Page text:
Jairus Brents has received an offer to play college football for Kentucky. He's 13 years old.
You didn't read that wrong and, no, it's not a typo.
Brents has received a Division I scholarship to play SEC football, and he's a seventh grader.
Jared Shanker of ESPN.com reports on the offer:
Kentucky offered a scholarship to seventh grader Jairus Brents on Thursday after the 13-year-old participated in a football camp at the university this past weekend.
While the offer might cause shockwaves across the college football and recruiting platforms, it is not much reason for celebration for Brents, a Class of 2018 cornerback from Indiana.
"It's not a big deal. It's just an offer," Brents said.
"It's a good accomplishment, but I'm focusing on being the best cornerback ever and working hard."
Talk about nonchalant answers.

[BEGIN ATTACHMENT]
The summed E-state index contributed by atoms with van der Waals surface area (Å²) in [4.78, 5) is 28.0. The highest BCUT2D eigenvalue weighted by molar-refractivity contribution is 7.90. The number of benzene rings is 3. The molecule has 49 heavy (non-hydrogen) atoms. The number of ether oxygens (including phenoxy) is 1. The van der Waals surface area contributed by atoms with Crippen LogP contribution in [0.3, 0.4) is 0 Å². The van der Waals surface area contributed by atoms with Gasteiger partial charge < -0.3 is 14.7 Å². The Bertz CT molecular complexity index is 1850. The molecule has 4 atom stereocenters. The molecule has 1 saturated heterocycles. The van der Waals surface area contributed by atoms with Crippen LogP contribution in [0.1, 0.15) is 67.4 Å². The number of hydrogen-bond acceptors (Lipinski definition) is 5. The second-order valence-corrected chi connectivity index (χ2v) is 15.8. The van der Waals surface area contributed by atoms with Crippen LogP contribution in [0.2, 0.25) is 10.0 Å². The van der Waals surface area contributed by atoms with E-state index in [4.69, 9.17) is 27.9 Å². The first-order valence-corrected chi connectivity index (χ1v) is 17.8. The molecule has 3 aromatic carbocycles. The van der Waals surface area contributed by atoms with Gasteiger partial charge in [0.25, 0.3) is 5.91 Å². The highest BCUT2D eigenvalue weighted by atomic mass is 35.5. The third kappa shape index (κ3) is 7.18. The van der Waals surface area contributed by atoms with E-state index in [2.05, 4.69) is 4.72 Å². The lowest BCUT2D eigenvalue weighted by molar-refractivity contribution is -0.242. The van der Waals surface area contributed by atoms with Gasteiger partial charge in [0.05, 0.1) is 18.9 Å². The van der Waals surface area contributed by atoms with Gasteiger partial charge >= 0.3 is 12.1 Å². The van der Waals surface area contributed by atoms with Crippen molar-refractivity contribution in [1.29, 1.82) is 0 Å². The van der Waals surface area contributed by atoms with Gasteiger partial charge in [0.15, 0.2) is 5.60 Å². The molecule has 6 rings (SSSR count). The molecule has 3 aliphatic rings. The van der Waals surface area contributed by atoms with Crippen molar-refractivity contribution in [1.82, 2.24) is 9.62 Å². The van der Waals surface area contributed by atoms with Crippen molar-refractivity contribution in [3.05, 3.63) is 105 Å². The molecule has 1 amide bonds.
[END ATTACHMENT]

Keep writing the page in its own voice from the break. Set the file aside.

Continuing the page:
For what it's worth, Brents is trained by his godfather, Chris Vaughn, who had this to say about his talents, per Shanker:
"It's not even close. [Brents] is a different breed of kid. He's super competitive," Vaughn said. "He expects to win every route. He's one of those kids who lights up the competition. Jairus is the best skill kid in the state right now."
Brent plays cornerback, and according to Shanker's report, the seventh grader intercepted three passes at the Kentucky camp while competing against 2014 receivers.
This may seem like bizarro world, but this is becoming the norm in college football recruiting.
Alabama, Florida, Florida State, LSU, Nebraska, Ole Miss and UCLA already have made offers to eighth grader Dylan Moses, who looks like he should already be playing in the NFL. And, as Shanker points out, Brents isn't even the first seventh grader to receive a scholarship offer.
Quarterback David Sills was in seventh grade when USC made him an offer he couldn't refuse in 2010. He's still committed to the Trojans, though his signing day won't be until February 2015.
Please note that colleges can't make written offers until a recruit's senior year, but they can indeed make verbal offers, so this is all fair game.
Should it be, though?
That's a question that needs to be examined.
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